1882 - Assimilation policy

The stated objective of the national assimilation policy was to "kill the Indian to save the man."

       When the treaty-making era came to an end in the 1870s, the federal government decided to renew an old approach to solving its ongoing 'Indian problem.'   Much encouraged by the fervor of Methodists and Congregationalist missionaries, lawmakers in Washington allowed religious groups to co-opt federal Indian policy with a new policy of 'assimilation.'  This approach  was based on the theory that one could 'kill the Indian and save the man,' and by so doing, at long last assimilate the Indians into mainstream society.Pratt Pupilsin Frontof Pratts 'Quarters Carlisle Indian School 1885L

           Indian children, abducted from their parents homes on their reservations, were brought to the Carlisle Indian School, in Pennsylvania, in hopes of 'killing the Indian to save the man,' the phrase used to explain the policy of 'assimilation.'  Thousands of children died at these school, or ran away never to be heard from again.  The federal government has never apologized to Native American tribes, or families, for abducting and incarcerating their children against their will - a particularly odious form of racisim which is still a source of deeply held bitterness in Native American tribes.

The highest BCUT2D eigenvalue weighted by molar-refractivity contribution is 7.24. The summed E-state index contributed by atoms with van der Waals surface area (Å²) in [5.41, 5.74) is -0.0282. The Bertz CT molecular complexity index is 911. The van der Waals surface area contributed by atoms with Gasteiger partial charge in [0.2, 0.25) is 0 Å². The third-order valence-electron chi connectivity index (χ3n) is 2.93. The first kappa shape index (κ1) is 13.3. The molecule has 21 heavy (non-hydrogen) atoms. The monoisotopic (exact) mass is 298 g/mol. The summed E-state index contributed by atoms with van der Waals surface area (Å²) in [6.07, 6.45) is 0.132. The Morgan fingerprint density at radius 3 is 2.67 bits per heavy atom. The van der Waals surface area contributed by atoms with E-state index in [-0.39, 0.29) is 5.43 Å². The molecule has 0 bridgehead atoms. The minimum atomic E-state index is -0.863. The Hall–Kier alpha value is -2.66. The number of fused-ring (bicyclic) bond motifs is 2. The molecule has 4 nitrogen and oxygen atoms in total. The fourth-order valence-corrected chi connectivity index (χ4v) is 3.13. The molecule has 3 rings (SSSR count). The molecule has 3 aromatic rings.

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         But killing the Indian, even by forcibly sending Indian children to Christian schools thousands of miles from their families, failed to accomplish its desired end of assimilation.  Nevertheless, assimilation (Click here for more)  would be the hallmark of federal Indian policy until the Nixon administration denounced it as barbaric and sponsored the Indian Self-Determination Act in 1972.